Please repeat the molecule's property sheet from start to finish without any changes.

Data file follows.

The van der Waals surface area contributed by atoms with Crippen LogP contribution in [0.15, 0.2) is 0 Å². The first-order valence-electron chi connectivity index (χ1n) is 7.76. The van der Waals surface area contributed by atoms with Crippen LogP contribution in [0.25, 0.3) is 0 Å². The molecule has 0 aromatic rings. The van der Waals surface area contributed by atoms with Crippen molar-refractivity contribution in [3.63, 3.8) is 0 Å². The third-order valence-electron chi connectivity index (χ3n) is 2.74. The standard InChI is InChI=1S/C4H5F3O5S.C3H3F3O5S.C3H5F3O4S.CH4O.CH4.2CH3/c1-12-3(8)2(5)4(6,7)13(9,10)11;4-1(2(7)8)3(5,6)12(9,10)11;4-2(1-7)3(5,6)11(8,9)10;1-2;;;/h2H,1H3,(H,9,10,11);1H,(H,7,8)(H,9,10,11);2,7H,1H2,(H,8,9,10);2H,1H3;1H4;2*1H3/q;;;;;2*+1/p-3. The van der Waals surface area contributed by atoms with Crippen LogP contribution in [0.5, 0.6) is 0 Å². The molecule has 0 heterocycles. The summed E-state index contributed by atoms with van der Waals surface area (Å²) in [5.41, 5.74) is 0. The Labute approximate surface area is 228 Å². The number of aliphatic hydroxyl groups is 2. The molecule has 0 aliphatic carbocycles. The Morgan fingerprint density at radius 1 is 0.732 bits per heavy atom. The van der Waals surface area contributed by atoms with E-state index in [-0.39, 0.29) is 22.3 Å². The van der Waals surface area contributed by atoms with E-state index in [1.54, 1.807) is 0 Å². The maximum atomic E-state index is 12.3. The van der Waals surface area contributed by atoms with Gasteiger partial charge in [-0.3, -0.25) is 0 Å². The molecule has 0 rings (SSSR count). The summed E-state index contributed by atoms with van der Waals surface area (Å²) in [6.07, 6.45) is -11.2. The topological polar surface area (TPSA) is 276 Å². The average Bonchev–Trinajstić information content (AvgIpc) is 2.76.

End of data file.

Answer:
The van der Waals surface area contributed by atoms with Crippen LogP contribution in [0.15, 0.2) is 0 Å². The first-order valence-electron chi connectivity index (χ1n) is 7.76. The van der Waals surface area contributed by atoms with Crippen LogP contribution in [0.25, 0.3) is 0 Å². The molecule has 0 aromatic rings. The van der Waals surface area contributed by atoms with Crippen molar-refractivity contribution in [3.63, 3.8) is 0 Å². The third-order valence-electron chi connectivity index (χ3n) is 2.74. The standard InChI is InChI=1S/C4H5F3O5S.C3H3F3O5S.C3H5F3O4S.CH4O.CH4.2CH3/c1-12-3(8)2(5)4(6,7)13(9,10)11;4-1(2(7)8)3(5,6)12(9,10)11;4-2(1-7)3(5,6)11(8,9)10;1-2;;;/h2H,1H3,(H,9,10,11);1H,(H,7,8)(H,9,10,11);2,7H,1H2,(H,8,9,10);2H,1H3;1H4;2*1H3/q;;;;;2*+1/p-3. The van der Waals surface area contributed by atoms with Crippen LogP contribution in [0.5, 0.6) is 0 Å². The molecule has 0 heterocycles. The summed E-state index contributed by atoms with van der Waals surface area (Å²) in [5.41, 5.74) is 0. The Labute approximate surface area is 228 Å². The number of aliphatic hydroxyl groups is 2. The molecule has 0 aliphatic carbocycles. The Morgan fingerprint density at radius 1 is 0.732 bits per heavy atom. The van der Waals surface area contributed by atoms with E-state index in [-0.39, 0.29) is 22.3 Å². The van der Waals surface area contributed by atoms with E-state index in [1.54, 1.807) is 0 Å². The maximum atomic E-state index is 12.3. The van der Waals surface area contributed by atoms with Gasteiger partial charge in [-0.3, -0.25) is 0 Å². The molecule has 0 rings (SSSR count). The summed E-state index contributed by atoms with van der Waals surface area (Å²) in [6.07, 6.45) is -11.2. The topological polar surface area (TPSA) is 276 Å². The average Bonchev–Trinajstić information content (AvgIpc) is 2.76.